Read full article: BBC News – Tokyo Olympic stadium: Sports cathedral or white elephant? 

Tokyo 2020; “Tokyo Hopes Olympic Stadium Is Golden Opportunity, but Some See Red”

140526_submit_layoutImage: Japan Sport


Tokyo Hopes Olympic Stadium Is Golden Opportunity, but Some See Red
‘Symbol of Hope’ or ‘Huge Monster’? Costly Project for 2020 Games Divides City

Japanese officials say demolition of the old stadium, originally set for July, was delayed after issues arose over the bidding, and now expected to start in December. Construction of the new stadium is scheduled to begin in October 2015, finishing in March 2019.


Read full article: The Wall Street Journal

Tokyo 2020; Resculpting the face of Tokyo ahead of 2020 Games

A very interesting article about the urban redevelopment in Tokyo ahead of the 2020 Olympics:

With less than six years remaining until the 2020 Tokyo Olympic and Paralympic Games, which will start July 24 that year, both the public and private sectors have launched urban redevelopment projects in the capital.


Read full article: The Japan News – Resculpting the face of Tokyo ahead of 2020 Games

Tokyo 2020; smaller design released for new national stadium





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The Japan Sport Council has released a basic design proposal for the new National Stadium in Shinjuku Ward, Tokyo, which will serve as the main stadium for the 2020 Tokyo Olympics and Paralympics.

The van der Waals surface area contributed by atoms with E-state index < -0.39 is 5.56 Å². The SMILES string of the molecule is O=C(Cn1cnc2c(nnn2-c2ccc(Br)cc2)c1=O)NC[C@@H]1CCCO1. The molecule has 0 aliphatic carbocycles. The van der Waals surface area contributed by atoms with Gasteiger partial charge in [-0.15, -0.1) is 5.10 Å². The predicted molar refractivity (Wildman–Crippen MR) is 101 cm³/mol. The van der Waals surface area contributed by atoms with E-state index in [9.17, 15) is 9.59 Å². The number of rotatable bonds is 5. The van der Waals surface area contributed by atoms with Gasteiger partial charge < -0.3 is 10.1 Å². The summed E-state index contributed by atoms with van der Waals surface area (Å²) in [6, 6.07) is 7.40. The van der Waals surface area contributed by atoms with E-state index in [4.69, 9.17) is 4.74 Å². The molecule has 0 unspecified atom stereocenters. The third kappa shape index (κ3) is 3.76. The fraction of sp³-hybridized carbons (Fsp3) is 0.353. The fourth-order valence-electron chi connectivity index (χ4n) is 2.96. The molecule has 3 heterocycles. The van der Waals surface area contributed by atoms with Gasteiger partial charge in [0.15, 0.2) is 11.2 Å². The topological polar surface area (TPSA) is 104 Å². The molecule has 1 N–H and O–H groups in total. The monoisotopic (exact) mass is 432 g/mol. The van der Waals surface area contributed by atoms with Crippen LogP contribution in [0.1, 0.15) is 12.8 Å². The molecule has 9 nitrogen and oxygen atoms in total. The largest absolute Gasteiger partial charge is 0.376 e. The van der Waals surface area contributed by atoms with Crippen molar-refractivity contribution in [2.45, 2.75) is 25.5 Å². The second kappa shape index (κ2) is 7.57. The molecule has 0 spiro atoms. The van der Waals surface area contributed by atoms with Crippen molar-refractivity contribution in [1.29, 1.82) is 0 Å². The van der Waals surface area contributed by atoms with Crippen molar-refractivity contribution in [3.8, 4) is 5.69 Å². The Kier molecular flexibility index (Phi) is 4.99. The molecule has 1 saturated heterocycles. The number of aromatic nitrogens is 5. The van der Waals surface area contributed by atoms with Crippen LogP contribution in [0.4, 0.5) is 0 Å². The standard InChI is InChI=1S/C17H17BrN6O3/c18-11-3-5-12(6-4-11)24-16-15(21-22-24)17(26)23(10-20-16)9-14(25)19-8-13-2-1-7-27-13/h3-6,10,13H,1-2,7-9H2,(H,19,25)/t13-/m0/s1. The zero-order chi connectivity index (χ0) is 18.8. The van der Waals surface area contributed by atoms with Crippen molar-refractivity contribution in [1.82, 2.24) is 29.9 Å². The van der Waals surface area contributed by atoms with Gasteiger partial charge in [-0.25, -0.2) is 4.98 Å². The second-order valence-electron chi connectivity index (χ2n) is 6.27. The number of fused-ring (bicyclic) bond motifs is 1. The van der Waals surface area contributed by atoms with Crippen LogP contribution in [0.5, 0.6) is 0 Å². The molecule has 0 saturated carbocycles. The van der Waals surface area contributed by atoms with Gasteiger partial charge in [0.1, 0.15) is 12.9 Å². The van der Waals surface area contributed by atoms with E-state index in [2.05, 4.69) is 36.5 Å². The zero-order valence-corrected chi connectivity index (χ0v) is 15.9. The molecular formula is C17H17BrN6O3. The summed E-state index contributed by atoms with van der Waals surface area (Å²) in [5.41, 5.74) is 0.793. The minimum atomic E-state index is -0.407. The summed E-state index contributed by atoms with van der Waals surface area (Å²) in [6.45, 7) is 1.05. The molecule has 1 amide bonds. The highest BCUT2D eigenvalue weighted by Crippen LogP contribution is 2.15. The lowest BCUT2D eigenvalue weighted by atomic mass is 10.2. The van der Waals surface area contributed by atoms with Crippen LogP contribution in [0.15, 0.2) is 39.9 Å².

The total floor area is about 211,000 square meters, reflecting a reduction of more than 20 percent from the initial design proposal in 2012. The new proposal, released Wednesday, also gives consideration to the protection of the surrounding environment and landscape.

Under the initial proposal, construction was set to cost as much as about ¥300 billion, more than double the original estimate. The project was met with growing criticism for being too large, so parts of the stadium, including aisles, were scaled down and the cost was reduced to about ¥162.5 billion. The new stadium is scheduled to be completed in March 2019.


Source: Japan Sport (PDF)

Tokyo 1964; Goodbye to the National Stadium

31 May. 2014 – TOKYO 2020 Says “Sayonara” to the National Stadium, Looks Forward to the New Olympic Stadium

TOKYO 2020 joined by members of Japan’s sporting community and around 40,000 sport fans to say “Sayonara” to the National Stadium during a farewell ceremony to commemorate this focal point of Japanese sport on the day of its official closure for reconstruction.

TOKYO 2020 President Yoshiro Mori was among those paying their last respects to the stadium. He said: “Over the past half-century, the National Stadium has truly been a sanctum of Japanese sport. It has hosted numerous unforgettable matches and competitions, and has a special place in the hearts of people all over Japan. I have been actively involved in sport for many, many years, and as the curtain closes on this historic venue, I find myself recalling several of the memorable sporting occasions that have graced the stadium.

Source / Read more: TOKYO2020


The 1964 Olympic Stadium held its final sporting event Sunday before it’s to be demolished in July, making way for a larger stadium for the 2019 Rugby World Cup and 2020 Olympics.

Japan beat Hong Kong 49-8 to qualify for its eighth straight Rugby World Cup in the final event in Tokyo’s 54,000-seat stadium that opened in 1958.

Source / Read more: NBC Sports